• Mike Hansen

The Balance of Our Prayers

To my Newday Family:

I remember once reading about someone who was asked about how to balance life – you know, work, family, vacation and the like. The person who answered asked, “If you see someone walking on a tightrope with a long pole for balancing, tell me, when is that person ever out of balance?”

And the answer is, she isn’t. Or she is. In truth, this person is constantly fighting against gravity and the work of staying on the line (and alive!) doesn’t happen only at one certain point along the way. It happens as she is on top of the line, moving forward.

And balance as we move forward in prayer is what we are seeking. The gravity of living – in my life, distractions – is constantly pulling at me to be off balance. And it seems our challenge is to constantly push back against the gravity pulling us in other directions.

This week’s email is about balance, but not necessarily in the sense I just described. I guess I seems obvious to me so many distractions or other priorities compete for my attention, when prayer should consume it.

I am more talking about balance in the prayer life, not just to be in prayer. Do you see the difference? Questions that come to mind helping better distinguish these can be:

  • When I pray, who are the prayers mostly about?

  • If I don’t pray, will anyone notice?

  • If my prayers get answered, who benefits?

The balance I seek in my prayer life should be unbalanced. Heavily unbalanced. In other words, my prayers should be outwardly focused on the needs of others a lot more than for my own. And I cannot give you a proportion here, like for every one need I have I should pray for the needs of 3 others. Prayer isn’t about the math, it’s about conviction and connection. The best “math” is simple: more of Jesus, less of me.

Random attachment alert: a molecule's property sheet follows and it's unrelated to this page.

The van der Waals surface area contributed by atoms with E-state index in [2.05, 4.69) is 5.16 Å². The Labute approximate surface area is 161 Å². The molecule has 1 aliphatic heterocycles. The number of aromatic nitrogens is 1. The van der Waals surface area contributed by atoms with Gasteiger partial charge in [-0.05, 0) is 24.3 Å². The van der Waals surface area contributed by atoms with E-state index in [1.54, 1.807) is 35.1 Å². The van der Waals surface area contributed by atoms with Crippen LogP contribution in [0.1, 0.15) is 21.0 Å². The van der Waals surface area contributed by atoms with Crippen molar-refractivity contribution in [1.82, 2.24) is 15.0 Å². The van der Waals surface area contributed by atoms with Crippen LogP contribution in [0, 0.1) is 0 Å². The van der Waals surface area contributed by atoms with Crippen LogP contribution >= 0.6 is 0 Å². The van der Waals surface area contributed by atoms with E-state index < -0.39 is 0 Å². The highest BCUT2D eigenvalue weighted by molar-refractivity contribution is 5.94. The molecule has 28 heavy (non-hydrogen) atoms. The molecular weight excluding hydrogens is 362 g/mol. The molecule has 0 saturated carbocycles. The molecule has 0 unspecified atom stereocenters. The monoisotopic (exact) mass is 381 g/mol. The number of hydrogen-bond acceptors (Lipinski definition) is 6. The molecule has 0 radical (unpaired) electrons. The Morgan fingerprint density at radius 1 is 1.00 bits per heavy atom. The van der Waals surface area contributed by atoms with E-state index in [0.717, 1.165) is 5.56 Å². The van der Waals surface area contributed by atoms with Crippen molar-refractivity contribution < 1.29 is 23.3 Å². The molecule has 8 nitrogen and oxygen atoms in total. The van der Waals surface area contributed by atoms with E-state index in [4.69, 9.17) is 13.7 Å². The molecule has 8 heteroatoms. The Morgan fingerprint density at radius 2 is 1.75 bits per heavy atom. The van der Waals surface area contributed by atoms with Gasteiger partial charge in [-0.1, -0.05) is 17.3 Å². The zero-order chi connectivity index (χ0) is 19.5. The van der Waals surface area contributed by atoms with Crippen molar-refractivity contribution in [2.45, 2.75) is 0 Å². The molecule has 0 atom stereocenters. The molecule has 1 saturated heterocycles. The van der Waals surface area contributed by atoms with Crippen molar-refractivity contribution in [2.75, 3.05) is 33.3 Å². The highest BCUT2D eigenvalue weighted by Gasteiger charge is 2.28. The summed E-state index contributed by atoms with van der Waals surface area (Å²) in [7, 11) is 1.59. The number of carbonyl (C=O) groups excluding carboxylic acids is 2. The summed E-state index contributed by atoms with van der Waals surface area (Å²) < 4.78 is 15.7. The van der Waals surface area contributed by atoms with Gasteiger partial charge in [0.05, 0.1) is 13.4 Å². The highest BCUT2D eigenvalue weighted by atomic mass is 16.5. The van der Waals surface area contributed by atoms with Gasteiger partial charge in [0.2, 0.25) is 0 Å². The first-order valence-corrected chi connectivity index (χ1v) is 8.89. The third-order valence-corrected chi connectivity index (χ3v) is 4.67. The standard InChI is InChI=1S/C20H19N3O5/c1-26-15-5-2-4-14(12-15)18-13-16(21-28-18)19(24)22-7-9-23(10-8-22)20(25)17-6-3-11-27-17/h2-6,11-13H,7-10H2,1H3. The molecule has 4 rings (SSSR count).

It’s a simple lesson and practice that will take me from praying about my own life to the lives of other people and when that shift happens, time becomes far less important. It’s not like I neglect how long I am praying, but I can only pray for myself for so long. I know my needs and I when I have exhausted the list, what then? Do I repeat myself, as if God needs reminding?

Which is why this time of focused prayer here in June 2019 is a wonderful opportunity for us all to learn the simple lesson of looking beyond ourselves. So yes, let’s pray to God for our daily and moment-by-moment needs. I believe God wants us to do that. But, I have the reminder not far away in the words of Jesus: “When you pray, don’t babble on and on as the Gentiles do. They think their prayers are answered merely by repeating their words again and again. Don’t be like them, for your Father knows exactly what you need even before you ask him!” Matthew 6:7-8

A small irony here is when we are praying for the needs of others and for our church, we are also praying for ourselves. Because we are the church. When we pray for space, we are praying to find a location that best serves others as we are with them. Praying for an outpouring of the Holy Spirit means it gets poured out on…us. And naturally as we pray on how to join God in bringing others to better know of him, I am definitely asking to be a better witness.

However, I am not placing my needs at the top of the list. This short list to focus our prayers should move me out of myself and allow more room for Jesus to come in and do what he does best: reach the deepest need of another person.